Where an interagency agreement is based on specific statutory authority other than the Economy Act, an agency is not required to deobligate funds at the end of the period of availability. See, e.g., B-282601, Sept. 27, 1999 (section 1535(d) only applies to interagency agreements under the Economy Act); B-167790, Sept. 22, 1977 (agreement is authorized by statutory provisions other than Economy Act and is therefore not subject to unique obligation treatment applicable Economy Act transactions). However, an ordering agency may obligate a time limited appropriation only to meet a legitimate, or bona fide, need of the fiscal year in which the appropriation is made. B-282601, Sept. 27, 1999. Generally, funds may be obligated for the provision of services beyond the fiscal year in which the appropriation is made only to the extent a bona fide need exists and the services constitute a single nonseverable undertaking. Id.

Section 27(g) of the Consumer Product Safety Act provides that: "The Commission is authorized to enter into contracts with governmental entities, private organizations, or individuals for the conduct of activity authorized by this chapter." 15 U.S.C. Sec. 2076(g). The place to begin to determine whether section 27(g) authorizes the Commission to enter into agreements with other federal agencies is with the language of the statute itself. "Absent a clearly expressed legislative intention to the contrary, the language must ordinarily be regarded as conclusive." Consumer Prod. Safety Comm'n v. GTE Sylvania, 447 U.S. 102, 108 (1980). Section 27(g) clearly gives independent contractual authority to the Commission to make contracts with governmental entities, private organizations, or individuals. The only issue is whether "governmental entities" includes federal entities. Based on the common, ordinary meaning of "governmental" and the absence of any other language in the statute to limit the scope of the word, we believe it is reasonable to read "governmental" to include federal entities.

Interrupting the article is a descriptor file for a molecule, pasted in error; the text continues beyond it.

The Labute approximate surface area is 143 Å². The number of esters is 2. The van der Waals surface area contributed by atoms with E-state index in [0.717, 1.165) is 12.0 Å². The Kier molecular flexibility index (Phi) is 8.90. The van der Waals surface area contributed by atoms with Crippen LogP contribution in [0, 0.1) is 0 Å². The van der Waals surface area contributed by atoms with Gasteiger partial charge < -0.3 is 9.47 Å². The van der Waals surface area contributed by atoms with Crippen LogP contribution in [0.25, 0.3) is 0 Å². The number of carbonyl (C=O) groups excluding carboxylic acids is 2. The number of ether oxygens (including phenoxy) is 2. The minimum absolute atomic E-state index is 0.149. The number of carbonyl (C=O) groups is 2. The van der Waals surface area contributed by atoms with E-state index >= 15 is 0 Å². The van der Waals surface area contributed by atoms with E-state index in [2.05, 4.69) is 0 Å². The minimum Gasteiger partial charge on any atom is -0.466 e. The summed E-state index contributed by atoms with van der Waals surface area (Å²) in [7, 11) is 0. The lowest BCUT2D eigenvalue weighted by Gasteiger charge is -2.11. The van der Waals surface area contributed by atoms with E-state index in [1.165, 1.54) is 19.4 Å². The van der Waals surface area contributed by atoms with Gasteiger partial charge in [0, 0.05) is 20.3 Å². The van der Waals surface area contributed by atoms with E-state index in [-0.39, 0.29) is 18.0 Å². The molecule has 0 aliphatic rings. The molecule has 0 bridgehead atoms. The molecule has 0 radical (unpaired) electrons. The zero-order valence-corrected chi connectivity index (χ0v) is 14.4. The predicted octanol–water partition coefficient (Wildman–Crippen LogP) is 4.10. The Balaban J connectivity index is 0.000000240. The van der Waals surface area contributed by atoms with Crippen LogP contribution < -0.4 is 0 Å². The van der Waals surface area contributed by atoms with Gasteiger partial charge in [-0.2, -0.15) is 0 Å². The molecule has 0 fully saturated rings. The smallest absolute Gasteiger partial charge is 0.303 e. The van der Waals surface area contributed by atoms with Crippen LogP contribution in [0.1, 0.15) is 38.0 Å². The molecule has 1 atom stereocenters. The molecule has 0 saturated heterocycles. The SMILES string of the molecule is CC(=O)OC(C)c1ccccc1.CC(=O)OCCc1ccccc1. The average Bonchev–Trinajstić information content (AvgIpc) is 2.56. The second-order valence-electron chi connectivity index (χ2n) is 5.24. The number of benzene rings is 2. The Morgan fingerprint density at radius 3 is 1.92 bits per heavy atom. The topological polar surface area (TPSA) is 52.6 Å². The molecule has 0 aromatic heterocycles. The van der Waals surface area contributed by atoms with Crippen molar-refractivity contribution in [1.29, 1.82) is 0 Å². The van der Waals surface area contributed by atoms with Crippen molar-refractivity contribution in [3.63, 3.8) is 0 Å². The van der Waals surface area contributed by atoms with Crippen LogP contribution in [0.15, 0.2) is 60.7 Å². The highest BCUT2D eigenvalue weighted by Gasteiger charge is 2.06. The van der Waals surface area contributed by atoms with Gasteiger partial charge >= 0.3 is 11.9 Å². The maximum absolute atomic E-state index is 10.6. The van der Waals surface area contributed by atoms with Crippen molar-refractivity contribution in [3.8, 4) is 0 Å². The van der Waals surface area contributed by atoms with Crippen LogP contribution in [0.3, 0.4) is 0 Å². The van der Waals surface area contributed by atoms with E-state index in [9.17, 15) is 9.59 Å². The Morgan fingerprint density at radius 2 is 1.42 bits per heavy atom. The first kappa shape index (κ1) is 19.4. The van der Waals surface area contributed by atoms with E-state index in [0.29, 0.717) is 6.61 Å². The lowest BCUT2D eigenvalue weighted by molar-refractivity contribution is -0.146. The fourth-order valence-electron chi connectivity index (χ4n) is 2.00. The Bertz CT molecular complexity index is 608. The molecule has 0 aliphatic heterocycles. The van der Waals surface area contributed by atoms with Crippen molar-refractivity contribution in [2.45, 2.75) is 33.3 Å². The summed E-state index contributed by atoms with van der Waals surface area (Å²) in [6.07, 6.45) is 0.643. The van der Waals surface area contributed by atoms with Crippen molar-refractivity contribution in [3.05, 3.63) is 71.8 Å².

This view is supported by the legislative history of the Consumer Product Safety Act. Cf. United States v. Howard, 352 U.S. 212, 218 (1957) (Supreme Court used legislative history to support the most reasonable interpretation). Both the Senate and the House bills would have authorized the Commission to enter into contracts with public agencies. The Senate version included explicit language referring to any agency of the United States government. The Senate passed bill stated:

(c) POWERS. - In order to fulfill his duties under this title, the Administrator is empowered to ...

(8) enter into and perform such contracts, leases, cooperative agreements, or other transactions as may be necessary in the conduct of the work of the Agency and on such terms as the Administrator may deem appropriate, with any agency or instrumentality of the United States, or with any State, territory, or possession, or any political subdivision thereof, or with any public or private person, firm, association, corporation, independent testing laboratory, or institution.